Over the decades, the British Government has implemented a variety of laws that some people might consider being nonsensical regulations which are still being used today. 

Here are some of the most unusual laws that the UK government has implemented over the past few decades: 

Library gambling is illegal

Gambling in any library within the UK is classed as a public place, therefore it makes it illegal to do so as per the Library Offences Act 1898.

Gambling is an activity that can generate a lot of noise, so for a public place it is not suitable, especially in a library where people will try to concentrate on their work and studies, and predominantly like to be in an environment with minimal noise.

No armour can be worn In parliament quarters

It might surprise you to know that you’re not allowed to wear armour inside the Houses of Parliament. It’s actually a law that’s been in place since 1313.

The statute forbidding the bearing of armour act is still in effect today and makes it illegal to wear a full suit of armour in the Houses of Parliament.

Edward the 2nd had put this statute in place to prevent violence between two factions of parliament.

Cleaning carpets, rugs, or mats in the street

A lot of our furniture will get dirty over time, especially any rugs or carpets we have. If you live in the UK, make sure you don’t clean these items in the street or even from out your window onto the street as it’s against the law.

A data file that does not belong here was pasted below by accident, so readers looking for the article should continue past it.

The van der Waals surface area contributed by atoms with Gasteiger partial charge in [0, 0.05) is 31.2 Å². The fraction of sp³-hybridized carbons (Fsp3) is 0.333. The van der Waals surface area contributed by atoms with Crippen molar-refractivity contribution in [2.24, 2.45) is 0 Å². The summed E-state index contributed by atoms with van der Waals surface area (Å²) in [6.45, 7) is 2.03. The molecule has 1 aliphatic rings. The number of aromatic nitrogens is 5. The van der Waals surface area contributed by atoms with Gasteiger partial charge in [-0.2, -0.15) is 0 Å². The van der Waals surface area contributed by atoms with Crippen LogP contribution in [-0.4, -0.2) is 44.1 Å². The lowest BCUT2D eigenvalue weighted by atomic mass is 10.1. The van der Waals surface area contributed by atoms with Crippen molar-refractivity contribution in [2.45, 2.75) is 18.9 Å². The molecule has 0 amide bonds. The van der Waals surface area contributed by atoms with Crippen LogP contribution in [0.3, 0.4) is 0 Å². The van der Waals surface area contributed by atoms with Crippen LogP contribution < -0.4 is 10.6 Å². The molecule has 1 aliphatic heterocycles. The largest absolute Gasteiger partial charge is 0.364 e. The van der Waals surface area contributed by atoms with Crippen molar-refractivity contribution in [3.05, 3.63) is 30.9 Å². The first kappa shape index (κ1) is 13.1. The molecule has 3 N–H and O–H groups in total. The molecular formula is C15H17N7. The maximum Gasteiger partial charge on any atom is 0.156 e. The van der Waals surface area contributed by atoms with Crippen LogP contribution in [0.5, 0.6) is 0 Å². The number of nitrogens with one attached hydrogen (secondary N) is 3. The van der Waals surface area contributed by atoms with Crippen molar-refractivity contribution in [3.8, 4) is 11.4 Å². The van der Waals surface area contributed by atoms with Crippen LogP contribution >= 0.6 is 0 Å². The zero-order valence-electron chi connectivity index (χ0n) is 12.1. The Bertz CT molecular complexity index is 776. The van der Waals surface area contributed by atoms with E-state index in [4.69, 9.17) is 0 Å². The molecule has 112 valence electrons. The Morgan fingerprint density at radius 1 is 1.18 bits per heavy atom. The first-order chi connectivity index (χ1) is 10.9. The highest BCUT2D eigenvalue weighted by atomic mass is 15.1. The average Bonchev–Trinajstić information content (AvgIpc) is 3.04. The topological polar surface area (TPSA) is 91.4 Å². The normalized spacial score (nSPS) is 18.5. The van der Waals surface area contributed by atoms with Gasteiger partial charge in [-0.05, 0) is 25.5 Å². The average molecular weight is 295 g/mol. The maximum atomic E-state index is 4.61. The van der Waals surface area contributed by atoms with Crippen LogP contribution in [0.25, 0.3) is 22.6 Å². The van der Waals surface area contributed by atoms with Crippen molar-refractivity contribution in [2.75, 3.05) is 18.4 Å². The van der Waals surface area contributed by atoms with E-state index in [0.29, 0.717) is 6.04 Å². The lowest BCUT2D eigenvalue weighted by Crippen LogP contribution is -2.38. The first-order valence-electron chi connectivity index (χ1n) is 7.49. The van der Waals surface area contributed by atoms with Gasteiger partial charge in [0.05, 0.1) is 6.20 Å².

The 1860 Metropolitan Police Act, Section 60 states that it’s an offence to ‘beat or shake any carpets, rugs or mats excluding doormats before 8 am.’

No TV license? Face the consequences

If you don’t have a TV license in the UK, then you’re not allowed to watch live television. You could be fined up to £1000 if caught watching live tv without a license, although the chances of this happening are pretty slim.

This is reiterated by the Communications Act 2003. Section 363 states it is a criminal offence to watch TV without a license and if caught, you will be fined heavily.

Knocking on doors and running away

This one is for all the mischievous kids out there. If you’ve ever knocked on someone’s door and then ran away before they could answer, you’ve technically committed a crime.

The Metropolitan Police Act 1839, section 54, part 16, has made it an offence to intentionally disturb residents by pulling or ringing doorbells or knocking at a door without a lawful excuse.

The law was introduced because of the number of people who still play the game and how it can become an increasingly annoying nuisance for residents.

No skating or sliding on icy streets

If you’re ever feeling playful, don’t go sliding down any icy streets during the cold winter months, as you would break the law.

Section 54 of the Metropolitan Police Act 1839 enforces this ruling. This law was most likely introduced because of the danger that comes with sliding on icy streets. It’s a hazard not only to yourself but also to those around you.

So, to prevent the urge for everyone to slide on the ice, why not look at purchasing equipment such as metal snow shovels to help clear the snow and ice? This is a great long-lasting piece of equipment that will help towards the safety of everyone.


While some of these laws as mentioned by technology lawyers EM Law may seem outdated, they’re still technically enforceable. If you’re ever in the UK, make sure you stay on the right side of the law!